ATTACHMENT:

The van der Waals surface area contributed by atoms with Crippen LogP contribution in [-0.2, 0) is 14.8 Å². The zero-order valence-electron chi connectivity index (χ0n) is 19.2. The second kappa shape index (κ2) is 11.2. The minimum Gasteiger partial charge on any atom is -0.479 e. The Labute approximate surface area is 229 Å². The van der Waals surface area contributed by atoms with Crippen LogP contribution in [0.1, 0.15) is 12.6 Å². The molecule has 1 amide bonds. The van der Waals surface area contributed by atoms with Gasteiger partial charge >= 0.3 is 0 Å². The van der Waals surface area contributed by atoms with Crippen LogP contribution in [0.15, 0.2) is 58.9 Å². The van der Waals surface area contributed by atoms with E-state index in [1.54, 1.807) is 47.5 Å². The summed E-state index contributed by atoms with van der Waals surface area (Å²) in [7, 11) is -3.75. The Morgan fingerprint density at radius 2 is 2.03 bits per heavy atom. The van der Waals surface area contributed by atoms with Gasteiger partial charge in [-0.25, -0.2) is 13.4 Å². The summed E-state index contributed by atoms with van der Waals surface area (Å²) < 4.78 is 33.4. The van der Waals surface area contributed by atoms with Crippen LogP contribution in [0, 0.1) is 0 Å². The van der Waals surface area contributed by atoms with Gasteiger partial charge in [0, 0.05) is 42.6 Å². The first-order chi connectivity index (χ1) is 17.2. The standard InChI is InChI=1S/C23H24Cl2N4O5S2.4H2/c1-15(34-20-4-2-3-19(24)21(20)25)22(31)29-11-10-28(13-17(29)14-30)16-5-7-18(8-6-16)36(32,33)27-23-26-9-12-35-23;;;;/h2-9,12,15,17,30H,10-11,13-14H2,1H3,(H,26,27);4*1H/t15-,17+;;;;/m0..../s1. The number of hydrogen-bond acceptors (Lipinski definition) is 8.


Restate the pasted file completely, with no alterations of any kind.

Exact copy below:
The van der Waals surface area contributed by atoms with Crippen LogP contribution in [-0.2, 0) is 14.8 Å². The zero-order valence-electron chi connectivity index (χ0n) is 19.2. The second kappa shape index (κ2) is 11.2. The minimum Gasteiger partial charge on any atom is -0.479 e. The Labute approximate surface area is 229 Å². The van der Waals surface area contributed by atoms with Crippen LogP contribution in [0.1, 0.15) is 12.6 Å². The molecule has 1 amide bonds. The van der Waals surface area contributed by atoms with Gasteiger partial charge >= 0.3 is 0 Å². The van der Waals surface area contributed by atoms with Crippen LogP contribution in [0.15, 0.2) is 58.9 Å². The van der Waals surface area contributed by atoms with E-state index in [1.54, 1.807) is 47.5 Å². The summed E-state index contributed by atoms with van der Waals surface area (Å²) in [7, 11) is -3.75. The Morgan fingerprint density at radius 2 is 2.03 bits per heavy atom. The van der Waals surface area contributed by atoms with Gasteiger partial charge in [-0.25, -0.2) is 13.4 Å². The summed E-state index contributed by atoms with van der Waals surface area (Å²) < 4.78 is 33.4. The van der Waals surface area contributed by atoms with Crippen LogP contribution in [0, 0.1) is 0 Å². The van der Waals surface area contributed by atoms with Gasteiger partial charge in [0, 0.05) is 42.6 Å². The first-order chi connectivity index (χ1) is 17.2. The standard InChI is InChI=1S/C23H24Cl2N4O5S2.4H2/c1-15(34-20-4-2-3-19(24)21(20)25)22(31)29-11-10-28(13-17(29)14-30)16-5-7-18(8-6-16)36(32,33)27-23-26-9-12-35-23;;;;/h2-9,12,15,17,30H,10-11,13-14H2,1H3,(H,26,27);4*1H/t15-,17+;;;;/m0..../s1. The number of hydrogen-bond acceptors (Lipinski definition) is 8.